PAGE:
The first shipment of liquefied natural gas (LNG) from U.S. fracking arrived in Japan Friday.
A tanker carried 70,000 tons of fracked LNG to a thermal natural gas power plant in Japan’s Niigata Prefecture. The gas had been loaded onto the tanker in Louisiana and is the first of a planned 700,000 tons of LNG imports to Japan this year.
“In 2016, most US LNG exports went to customers in the Western Hemisphere,” Richard D. Kauzlarich, former U.S. ambassador to the oil and gas rich countries of Azerbaijan and Bosnia, told The Daily Caller News Foundation. “[S]hipments to East Asia (especially Japan and China) will overtake destinations in this hemisphere in 2017. This analysis suggests that the natural long-term growth market for US LNG is in East Asia.”
LNG exports from the U.S. to Europe have sharply limited Russia’s ability to use state-controlled companies, such as Gazprom, as a political weapon against America’s allies in the region. Russia used interruptions in the natural gas supply in 2006, 2009 and 2015 to put political pressure on Eastern European countries like Ukraine, Poland and the Baltic states.
About half of Europe’s imported natural gas comes from Russia. American LNG exports directly compete against Russian gas, forcing the country to rethink how it treats American allies who can now have gas options.
“This is more proof of the positive impact that American energy production is having on the rest of the world,” Chris Warren, a spokesperson for the free market Institute for Energy Research, told TheDCNF. “The shale revolution has led to lower energy costs and less dependence on OPEC and Russia…thanks to American ingenuity and innovation, we’re once again an energy superpower and we can now export our resources to the rest of the world.”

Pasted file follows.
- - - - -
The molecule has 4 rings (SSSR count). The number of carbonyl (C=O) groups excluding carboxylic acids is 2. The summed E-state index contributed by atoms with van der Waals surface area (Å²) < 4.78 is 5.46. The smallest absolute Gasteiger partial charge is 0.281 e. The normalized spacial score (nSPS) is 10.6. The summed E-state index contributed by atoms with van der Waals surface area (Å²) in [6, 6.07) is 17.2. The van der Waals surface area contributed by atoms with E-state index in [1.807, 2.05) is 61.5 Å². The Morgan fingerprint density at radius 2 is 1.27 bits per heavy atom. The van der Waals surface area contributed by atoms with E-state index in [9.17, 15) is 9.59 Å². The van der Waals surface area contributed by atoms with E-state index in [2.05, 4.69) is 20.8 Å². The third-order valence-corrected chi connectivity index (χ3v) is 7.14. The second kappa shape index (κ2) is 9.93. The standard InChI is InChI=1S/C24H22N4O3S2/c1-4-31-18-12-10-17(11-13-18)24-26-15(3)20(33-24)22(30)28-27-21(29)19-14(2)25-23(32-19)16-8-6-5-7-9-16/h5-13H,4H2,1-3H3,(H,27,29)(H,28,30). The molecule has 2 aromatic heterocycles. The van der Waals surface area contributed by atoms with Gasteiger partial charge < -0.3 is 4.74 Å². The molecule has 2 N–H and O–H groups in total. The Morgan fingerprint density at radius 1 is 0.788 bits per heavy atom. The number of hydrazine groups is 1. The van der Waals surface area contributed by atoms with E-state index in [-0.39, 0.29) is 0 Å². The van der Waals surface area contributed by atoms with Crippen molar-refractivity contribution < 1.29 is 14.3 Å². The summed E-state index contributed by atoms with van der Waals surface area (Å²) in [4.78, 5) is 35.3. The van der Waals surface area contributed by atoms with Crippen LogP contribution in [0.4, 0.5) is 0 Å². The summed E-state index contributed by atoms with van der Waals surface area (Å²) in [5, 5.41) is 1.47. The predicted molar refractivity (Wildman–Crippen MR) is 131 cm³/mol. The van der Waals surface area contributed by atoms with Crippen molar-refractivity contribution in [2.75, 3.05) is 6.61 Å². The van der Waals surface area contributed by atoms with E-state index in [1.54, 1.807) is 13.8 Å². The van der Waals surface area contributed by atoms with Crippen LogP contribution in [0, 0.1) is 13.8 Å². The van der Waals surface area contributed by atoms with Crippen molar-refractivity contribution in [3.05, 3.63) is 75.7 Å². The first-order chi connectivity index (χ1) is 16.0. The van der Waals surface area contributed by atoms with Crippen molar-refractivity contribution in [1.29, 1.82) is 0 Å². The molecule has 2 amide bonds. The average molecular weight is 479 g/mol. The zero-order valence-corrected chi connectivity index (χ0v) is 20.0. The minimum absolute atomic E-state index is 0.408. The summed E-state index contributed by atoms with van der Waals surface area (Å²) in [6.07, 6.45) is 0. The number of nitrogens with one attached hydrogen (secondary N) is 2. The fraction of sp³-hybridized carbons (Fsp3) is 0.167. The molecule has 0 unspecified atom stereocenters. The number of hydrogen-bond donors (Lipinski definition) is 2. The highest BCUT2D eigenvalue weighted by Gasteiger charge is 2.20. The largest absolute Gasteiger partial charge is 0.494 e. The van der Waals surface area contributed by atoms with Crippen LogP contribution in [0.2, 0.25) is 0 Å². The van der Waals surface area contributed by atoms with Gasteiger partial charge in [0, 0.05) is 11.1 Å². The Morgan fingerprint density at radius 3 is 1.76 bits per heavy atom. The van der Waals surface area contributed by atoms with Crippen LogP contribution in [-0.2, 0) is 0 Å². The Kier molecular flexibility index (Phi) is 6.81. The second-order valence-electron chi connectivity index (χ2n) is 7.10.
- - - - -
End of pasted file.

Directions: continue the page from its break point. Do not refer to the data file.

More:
LNG prices have sharply risen in Japan, due to the suspension of the country’s nuclear power plants following the Fukushima disaster. Natural gas is now flowing into the Asian market.
“[T]he enlarged Panama Canal has made an important difference in lowering transportation costs for US Gulf Coast-origin LNG exports to East Asia where US LNG must compete for market share with closer-by Australian LNG,” Kauzlarich continued. “It’s unclear whether the fastest growing East Asian market for imported LNG will be Japan or China.”
Kauzlarich thinks Japan will likely continue buying large amounts of fracked natural gas from the U.S., but that this amount may decline as the country reactivates shuttered nuclear power plans. The former ambassador thinks China will keep import vast amounts of LNG, but isn’t sure if that country will accept dependence on European energy.
“[T]he Chinese will want to diversify their sources of gas to include LNG from Australia and the Gulf states, and pipeline gas from Central Asia especially Turkmenistan,” Kauzlarich told TheDCNF. “Chinese gas demand may grow as public pressure to act on urban pollution caused mainly by continued reliance coal-fired electrical power generation.”
U.S. consumers would deal with minimal costs to export LNG and it would lead to huge economic benefits, according to a study published in December 2015 by the Department of Energy (DOE). The DOE found exporting American LNG would provide huge environmental benefits as well. The report states exporting LNG will help “address a variety of environmental concerns in the power‐generation sector.”
“The US market-driven example of shifting from coal to gas-fired electrical generation could be a good one for China to follow,” Kauzlarich concluded. “If they do increase their demand for natural gas including LNG, the US would be in a good position to sell more gas to China.”
Exporting natural gas is likely to be a growth industry, as global demand for natural gas is expected to be 50 percent higher by 2035 than it is now, according to the International Energy Agency. Demand for imports of LNG increased 27 percent in the United Kingdom last year alone.
The Obama administration was initially hesitant to approve LNG exports to Europe and Japan on environmental grounds, but reversed this position in late 2014 after the Russian annexation of Crimea. Europe was initially hesitant to rebuke Russia’s annexation of the Crimean peninsula because of the country’s control over natural gas pipelines. After five years of debate, the first shipments of American liquefied natural gas were shipped to Europe last January.
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